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Online Identity Protection - Be Careful of What You Do Online!

By Edited Nov 13, 2013 0 0

Criminals and hackers can easily gather secret info and private data about you - since you've provided it willingly!

Just a little precaution goes a long way


There are plenty of social networking websites today. Several of the many services these websites offer is the ability to share our thoughts as well as meet new friends. Like in real life humans' trust on others in the internet increases the longer they share something with other people, for example sharing money to maintain a blog, being in the same guild on an online game or by developing a website for their community.

However, some of us forget that relations is the internet is hardly near real lifely in terms of identity or security. Many people forgot that sometimes they are dealing with people that may have fake photographs, phoney name or even artificial intelligence! [1233]A group of researchers from the University of British Columbia had created bots to simulate Facebook's 'add friend' feature, where they randomly send friend request to other people, using a fake profile concocted to fool the other person into accepting such request. Consequently, these bots then mined the data from that other person, especially if they have a relaxed privacy policy. Many email addresses and phone numbers were obtained without explicit consent.

So to prevent such occurences, here's 5 easy tips to be more savvy!

1 - Always ask and always query

This is important for everyone and is easily done. See that one person asking for friend request, yet having never met him/her before? Go and ask them 'why'. This is to clarify their status with you. If you are in doubt, you can also ask them to send a personalised photo. Try telling them to write their name on a paper then post it online, to prove that it's a real human on the end of the line. A bot would be unable to do this.

2 - Be wary of unsolicited e-mails

This one is getting more virulent nowadays. Somewhere in the untamed online jungle a certain malware is sending emails, inside of which lies a 'friend request' from Facebook. Novices may get tricked here, since the layout of the email very closely resembles Facebook's blue hue, but this is in fact a trick used to steal personal data.  [1234]Just check the friend request directly at Facebook site itself, and *never* click or download from unknown links!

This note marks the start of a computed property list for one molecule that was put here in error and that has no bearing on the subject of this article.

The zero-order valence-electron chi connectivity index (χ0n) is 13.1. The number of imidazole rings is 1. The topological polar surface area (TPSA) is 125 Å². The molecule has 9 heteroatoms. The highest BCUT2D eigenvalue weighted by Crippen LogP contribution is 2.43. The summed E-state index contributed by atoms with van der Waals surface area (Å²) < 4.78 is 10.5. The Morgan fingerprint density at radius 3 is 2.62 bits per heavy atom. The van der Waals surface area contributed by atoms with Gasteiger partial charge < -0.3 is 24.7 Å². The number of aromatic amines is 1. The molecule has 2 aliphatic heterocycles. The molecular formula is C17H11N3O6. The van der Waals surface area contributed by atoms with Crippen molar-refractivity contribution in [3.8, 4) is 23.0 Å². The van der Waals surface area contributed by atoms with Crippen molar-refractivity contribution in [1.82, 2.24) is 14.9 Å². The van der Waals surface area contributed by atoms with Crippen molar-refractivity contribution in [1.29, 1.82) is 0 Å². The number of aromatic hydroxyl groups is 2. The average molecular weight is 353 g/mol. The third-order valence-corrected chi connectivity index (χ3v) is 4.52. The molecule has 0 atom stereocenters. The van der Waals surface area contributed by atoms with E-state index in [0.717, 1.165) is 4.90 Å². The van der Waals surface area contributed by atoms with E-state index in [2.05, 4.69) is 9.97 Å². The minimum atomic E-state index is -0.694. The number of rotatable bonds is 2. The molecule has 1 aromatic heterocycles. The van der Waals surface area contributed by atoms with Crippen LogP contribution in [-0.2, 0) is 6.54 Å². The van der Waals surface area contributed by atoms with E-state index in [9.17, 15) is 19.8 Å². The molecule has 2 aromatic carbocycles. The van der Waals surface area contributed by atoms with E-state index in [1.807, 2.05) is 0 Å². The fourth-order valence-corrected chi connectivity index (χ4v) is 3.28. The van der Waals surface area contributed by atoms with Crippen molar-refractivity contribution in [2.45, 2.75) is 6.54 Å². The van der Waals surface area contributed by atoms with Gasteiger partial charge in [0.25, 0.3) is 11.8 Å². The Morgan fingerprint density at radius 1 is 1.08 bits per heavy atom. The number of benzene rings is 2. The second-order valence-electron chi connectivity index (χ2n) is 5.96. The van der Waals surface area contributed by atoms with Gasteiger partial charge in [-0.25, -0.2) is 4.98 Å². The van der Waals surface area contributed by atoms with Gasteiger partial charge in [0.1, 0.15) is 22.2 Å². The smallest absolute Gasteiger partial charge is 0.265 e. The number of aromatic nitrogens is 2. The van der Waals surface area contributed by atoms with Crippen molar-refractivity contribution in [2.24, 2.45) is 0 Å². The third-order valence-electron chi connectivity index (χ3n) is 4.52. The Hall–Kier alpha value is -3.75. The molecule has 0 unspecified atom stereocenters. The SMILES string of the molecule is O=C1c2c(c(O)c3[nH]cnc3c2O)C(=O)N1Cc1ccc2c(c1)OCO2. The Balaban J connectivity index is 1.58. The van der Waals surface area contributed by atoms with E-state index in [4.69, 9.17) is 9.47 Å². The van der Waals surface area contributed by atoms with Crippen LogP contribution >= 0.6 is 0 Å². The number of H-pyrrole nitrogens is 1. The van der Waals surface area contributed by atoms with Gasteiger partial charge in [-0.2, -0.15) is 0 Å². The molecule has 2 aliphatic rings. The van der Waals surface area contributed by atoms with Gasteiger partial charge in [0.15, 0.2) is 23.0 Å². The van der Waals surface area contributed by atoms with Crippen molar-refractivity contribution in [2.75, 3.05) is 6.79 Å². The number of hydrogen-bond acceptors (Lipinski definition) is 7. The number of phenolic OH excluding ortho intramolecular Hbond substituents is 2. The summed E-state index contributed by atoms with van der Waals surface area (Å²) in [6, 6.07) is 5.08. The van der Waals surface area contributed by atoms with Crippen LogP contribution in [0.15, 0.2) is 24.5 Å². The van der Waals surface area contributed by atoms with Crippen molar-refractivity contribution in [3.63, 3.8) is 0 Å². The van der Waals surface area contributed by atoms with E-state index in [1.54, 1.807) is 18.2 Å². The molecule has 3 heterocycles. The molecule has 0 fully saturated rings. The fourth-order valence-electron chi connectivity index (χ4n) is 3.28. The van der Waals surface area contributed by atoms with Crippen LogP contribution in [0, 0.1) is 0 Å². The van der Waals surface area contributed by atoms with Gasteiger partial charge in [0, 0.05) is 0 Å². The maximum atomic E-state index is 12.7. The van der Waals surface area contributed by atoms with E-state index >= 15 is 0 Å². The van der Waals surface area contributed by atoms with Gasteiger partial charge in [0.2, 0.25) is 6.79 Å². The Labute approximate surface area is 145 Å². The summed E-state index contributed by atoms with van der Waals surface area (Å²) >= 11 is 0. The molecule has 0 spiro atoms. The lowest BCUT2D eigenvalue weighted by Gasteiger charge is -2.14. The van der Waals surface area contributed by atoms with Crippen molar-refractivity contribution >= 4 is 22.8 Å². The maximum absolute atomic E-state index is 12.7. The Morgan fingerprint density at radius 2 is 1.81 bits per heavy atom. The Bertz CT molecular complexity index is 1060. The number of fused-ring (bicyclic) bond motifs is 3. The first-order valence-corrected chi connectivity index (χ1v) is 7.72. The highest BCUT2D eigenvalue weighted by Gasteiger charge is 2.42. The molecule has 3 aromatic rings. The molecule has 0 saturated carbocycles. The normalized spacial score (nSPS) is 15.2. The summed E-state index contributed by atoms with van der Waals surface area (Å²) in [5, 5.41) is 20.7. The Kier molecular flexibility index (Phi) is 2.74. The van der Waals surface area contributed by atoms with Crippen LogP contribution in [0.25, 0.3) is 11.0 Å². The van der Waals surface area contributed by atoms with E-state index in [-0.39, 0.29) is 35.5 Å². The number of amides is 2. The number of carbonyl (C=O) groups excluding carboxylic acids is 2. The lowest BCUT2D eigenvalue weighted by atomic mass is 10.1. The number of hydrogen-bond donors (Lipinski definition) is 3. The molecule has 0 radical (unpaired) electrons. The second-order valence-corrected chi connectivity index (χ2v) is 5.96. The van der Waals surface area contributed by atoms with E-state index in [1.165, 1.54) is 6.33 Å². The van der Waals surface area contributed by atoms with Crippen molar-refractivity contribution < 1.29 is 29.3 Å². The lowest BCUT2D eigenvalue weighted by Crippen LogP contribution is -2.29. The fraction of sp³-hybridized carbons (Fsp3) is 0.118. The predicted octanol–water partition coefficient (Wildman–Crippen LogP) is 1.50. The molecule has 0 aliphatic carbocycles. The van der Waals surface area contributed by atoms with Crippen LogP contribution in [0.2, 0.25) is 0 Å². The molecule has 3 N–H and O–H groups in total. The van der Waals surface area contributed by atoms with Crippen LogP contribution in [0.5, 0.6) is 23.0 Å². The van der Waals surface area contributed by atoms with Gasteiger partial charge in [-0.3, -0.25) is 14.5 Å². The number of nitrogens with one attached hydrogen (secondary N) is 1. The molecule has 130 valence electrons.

3 - Share only when you're aware

Alright, this might not apply to everyone, but to those who regularly consume alcoholic drinks or other intoxicants, please remember not to be near your computer while drunk! Much like how drivers are not supposed to be behind the wheel while felling trippy, you can do things that you'll later regret while online too. For example, eventhough pictures on Facebook can be set to 'private', this does not prevent 'friends' from leaking such pictures, as a now jobless teacher experiences.[1235]

4 - Read and understand a site's Terms of Service (TOS)

Before registrating with a website, please be familiar with their TOS first. Admittedly, some of them are too long to be comprehended by those who aren't lawyers, so if you don't have the time try other methods. For example, press ctrl + f to search for specific keywords within the page. Typing in 'privacy handling' will highlight points within the TOS, where you can find out how they sort out private data. You can also search for it, by typing "(website name here) privacy concerns" in a search engine to know what others think.

5 - The computer's security and accessibility

Even after following all the points above, it will likely be rendered futile if you forgot to follow this one. Protecting your computer from external intruders is important because those who have somehow accessed an unguarded computer can bypass all online measures and passwords simply because you let the do so! This is especially jarring if you tend to left your computer for a certain amount of time without locking it with a secure password. And remember, if you no longer need a website's service, please logout properly! Failing this means even your kids can post on your Facebook wall or send an embarassing tweet to pretty much everyone on your social network.



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  1. Chloe Albanesius "Facebook 'Bot' Captures 250GB of User Data." PCMag.com. 18/11/2011 <Web >
  2. Chloe Ordonia "ZBOT Variant That Uses Domain-Generation Technique Spreads Through Facebook Lure." Trend Micro Malware Blog. 18/11/2011 <Web >
  3. Jeanne Sager "Teacher Fired for Drinking on Facebook Isn't the Real Problem." The Stir. 18/11/2011 <Web >

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